The Nassau district attorney has subpoenaed the county for documents related to contracts awarded to former NYPD Det. Richard "Bo" Dietl to study a police merger and a treatment plant's security, sources close to the investigation said Tuesday.
The June 26 subpoena from Acting District Attorney Madeline Singas seeks from the Nassau County Police Department and the county's Department of Public Works all documents, reports, correspondence, invoices, receipts and any logs related to the contracts, according to a source.
The district attorney's office did not comment Tuesday on the investigation. Last month, Singas said she would review Dietl's contract with Nassau County to study a possible merger of the Freeport and Hempstead village police departments with the county force.
Both Nassau County Attorney Carnell Foskey and Dietl also declined to comment.
Dietl, chairman and chief executive of the Manhattan-based private investigation firm of Beau Dietl & Associates and a frequent cable news commentator on law enforcement issues, was awarded a $24,000 contract in 2014 to serve as a "public safety adviser." Dietl's firm produced a 13-page report on a merger of the Freeport and Hempstead police departments with the county, a potential consolidation that officials in both villages neither knew about, nor would approve.
In 2011, Nassau's Department of Public Works awarded Dietl a contract for $24,947 for "security consulting services" at the Cedar Creek Sewage Treatment Plant. A DPW spokeswoman has said the county was "satisfied" with the work performed by Dietl's firm -- also a 13-page report.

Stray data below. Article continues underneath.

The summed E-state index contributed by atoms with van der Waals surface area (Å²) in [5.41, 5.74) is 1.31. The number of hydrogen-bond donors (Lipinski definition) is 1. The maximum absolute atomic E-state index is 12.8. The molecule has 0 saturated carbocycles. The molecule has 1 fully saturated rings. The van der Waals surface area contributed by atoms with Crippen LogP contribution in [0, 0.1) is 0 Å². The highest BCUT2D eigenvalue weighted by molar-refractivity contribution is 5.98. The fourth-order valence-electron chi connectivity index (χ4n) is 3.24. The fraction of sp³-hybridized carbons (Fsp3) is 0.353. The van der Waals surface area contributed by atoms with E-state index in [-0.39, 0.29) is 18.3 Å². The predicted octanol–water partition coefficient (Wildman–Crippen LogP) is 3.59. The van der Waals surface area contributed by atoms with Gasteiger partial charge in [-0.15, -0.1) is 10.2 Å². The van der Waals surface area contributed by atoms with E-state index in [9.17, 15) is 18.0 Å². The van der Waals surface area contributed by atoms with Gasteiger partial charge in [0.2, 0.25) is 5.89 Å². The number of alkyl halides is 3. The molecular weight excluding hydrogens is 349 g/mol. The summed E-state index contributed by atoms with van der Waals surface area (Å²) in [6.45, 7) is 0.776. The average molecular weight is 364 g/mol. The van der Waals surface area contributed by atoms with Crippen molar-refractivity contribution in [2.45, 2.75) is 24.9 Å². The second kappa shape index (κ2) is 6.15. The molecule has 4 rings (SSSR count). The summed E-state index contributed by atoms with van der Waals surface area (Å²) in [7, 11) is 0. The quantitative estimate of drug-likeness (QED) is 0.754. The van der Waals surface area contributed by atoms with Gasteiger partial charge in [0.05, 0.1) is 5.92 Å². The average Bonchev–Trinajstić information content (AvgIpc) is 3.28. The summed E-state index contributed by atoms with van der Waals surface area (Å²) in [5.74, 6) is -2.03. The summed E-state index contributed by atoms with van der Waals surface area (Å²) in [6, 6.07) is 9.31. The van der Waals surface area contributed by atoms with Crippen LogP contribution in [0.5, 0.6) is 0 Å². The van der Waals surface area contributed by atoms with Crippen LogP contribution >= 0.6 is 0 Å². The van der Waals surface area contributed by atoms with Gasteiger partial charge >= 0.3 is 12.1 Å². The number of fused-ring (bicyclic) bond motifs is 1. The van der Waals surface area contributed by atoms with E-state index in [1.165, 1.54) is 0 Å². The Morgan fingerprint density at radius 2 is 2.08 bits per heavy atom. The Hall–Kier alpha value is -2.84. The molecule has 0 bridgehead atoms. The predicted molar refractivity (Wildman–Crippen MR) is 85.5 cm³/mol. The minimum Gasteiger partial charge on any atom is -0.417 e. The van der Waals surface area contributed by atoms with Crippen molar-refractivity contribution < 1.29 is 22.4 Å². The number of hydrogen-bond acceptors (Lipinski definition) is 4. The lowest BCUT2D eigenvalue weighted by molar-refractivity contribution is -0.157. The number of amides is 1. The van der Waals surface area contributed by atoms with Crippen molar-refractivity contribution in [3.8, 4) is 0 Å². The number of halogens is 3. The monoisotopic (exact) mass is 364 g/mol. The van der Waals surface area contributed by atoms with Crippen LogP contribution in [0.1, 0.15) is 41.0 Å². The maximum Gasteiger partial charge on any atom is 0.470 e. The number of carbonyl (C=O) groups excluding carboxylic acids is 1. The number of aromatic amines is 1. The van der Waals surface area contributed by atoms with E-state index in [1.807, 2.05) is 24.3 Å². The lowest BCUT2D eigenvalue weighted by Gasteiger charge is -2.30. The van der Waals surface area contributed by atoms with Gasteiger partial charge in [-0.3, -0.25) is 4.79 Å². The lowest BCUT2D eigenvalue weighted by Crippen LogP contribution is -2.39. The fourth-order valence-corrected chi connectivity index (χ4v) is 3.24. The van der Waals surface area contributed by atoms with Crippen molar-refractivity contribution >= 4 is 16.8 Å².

Both contracts fell below the $25,000 level that would have required scrutiny from the Nassau County Legislature.
Dietl has been paid for the 2011 contract, county officials have said, but not for the merger contract, which Acting Police Commissioner Thomas Krumpter has called in a statement "incomplete."
County Executive Edward Mangano has said it was never the county's intention to take over the Freeport and Hempstead police departments, but said the county was looking for ways to lower Hempstead's crime. Krumpter was tasked with overseeing Dietl's work, a Mangano spokesman has said.
James Carver, president of the Nassau Police Benevolent Association, has been highly critical of the contracts, saying the work that Dietl's firm performed could have been done by the police department internally.
Carver said Tuesday of Singas: "It appears she's doing her due diligence."
Singas, in earlier comments to Newsday, said Dietl's police department merger report appeared to be a "cut-and-paste" document and that parts of it appear "plagiarized."
Dietl, an Albertson resident, has strongly defended his work, telling Newsday recently: "All I'm trying to do is help the people of our county."